AMBER Archive (2006)

Subject: Re: AMBER: double stranded polyribocytidylic acid

From: Jiri Sponer (
Date: Wed Feb 15 2006 - 07:16:46 CST

Hi Bill,
in this case she likely attempts to simulate a nonexisting
molecule. The difraction experiment on polyC is old, not much data, and
oligoC in recent experiments form selfintercalated tetraplexes,
not duplexes,
no duplex has ever been seen at atomic resolution.


> > I'm trying to perform the simulation of double stranded
> > polyribocytidylic acid but I haven't succeded yet.
> > I start with the structure built according to the Langridge and Rich
> > data(Nature,1963): helical rise=3.11 A, helical twist=30 degrees, parralel
> > strands, each strand consisting of alternating cytosine, protonated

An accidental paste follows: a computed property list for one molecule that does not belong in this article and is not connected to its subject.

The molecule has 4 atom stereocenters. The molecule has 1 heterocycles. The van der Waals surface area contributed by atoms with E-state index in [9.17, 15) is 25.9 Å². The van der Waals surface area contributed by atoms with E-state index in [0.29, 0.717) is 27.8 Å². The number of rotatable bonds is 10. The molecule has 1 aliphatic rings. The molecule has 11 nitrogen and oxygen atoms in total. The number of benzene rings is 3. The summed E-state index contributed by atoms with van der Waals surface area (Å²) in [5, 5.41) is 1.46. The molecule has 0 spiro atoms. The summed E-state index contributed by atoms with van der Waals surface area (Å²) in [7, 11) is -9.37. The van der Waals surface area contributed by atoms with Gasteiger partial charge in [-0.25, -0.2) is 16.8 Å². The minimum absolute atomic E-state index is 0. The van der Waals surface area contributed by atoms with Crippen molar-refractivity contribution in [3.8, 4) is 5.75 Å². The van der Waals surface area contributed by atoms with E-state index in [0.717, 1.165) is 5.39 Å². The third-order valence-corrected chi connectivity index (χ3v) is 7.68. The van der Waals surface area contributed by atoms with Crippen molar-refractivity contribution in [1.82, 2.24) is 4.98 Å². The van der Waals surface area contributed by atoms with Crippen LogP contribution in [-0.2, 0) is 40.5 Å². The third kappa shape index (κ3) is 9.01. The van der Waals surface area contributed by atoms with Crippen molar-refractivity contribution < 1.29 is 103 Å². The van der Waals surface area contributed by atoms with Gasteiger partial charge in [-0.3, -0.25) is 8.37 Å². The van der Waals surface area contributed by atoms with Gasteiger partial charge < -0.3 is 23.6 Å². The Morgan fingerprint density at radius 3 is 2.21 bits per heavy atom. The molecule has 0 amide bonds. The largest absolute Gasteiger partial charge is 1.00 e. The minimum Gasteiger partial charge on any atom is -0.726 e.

> > cytosine residues, so that each pair of the double helix contains one
> > protonated cytosine. But even during the minimization my structure
> > distorts greatly: bases in pairs become nonplanar and the whole
> > structure looks rather like two single-stranded helices twisted one on
> > the another, than a double stranded helix. The more steps of the
> > minimization I perform, the more distorted structure I obtain.
> Small, relatively inconsequential errors in the starting structure
> can induce such problems. Energy minimization is not the best
> procedure for fixing the model - better would be to use positional
> restraints on the bases and run dynamics in vacuum, e.g. at 10-100K.
> (Because of the classic local minimum problem.)
> It is quite impressive to see a nucleic acid backbone equilibrate
> under such conditions. After this procedure, solvate, minimize
> 100-500 steps, and continue with careful equilibration of volume
> and temperature.
> Bill
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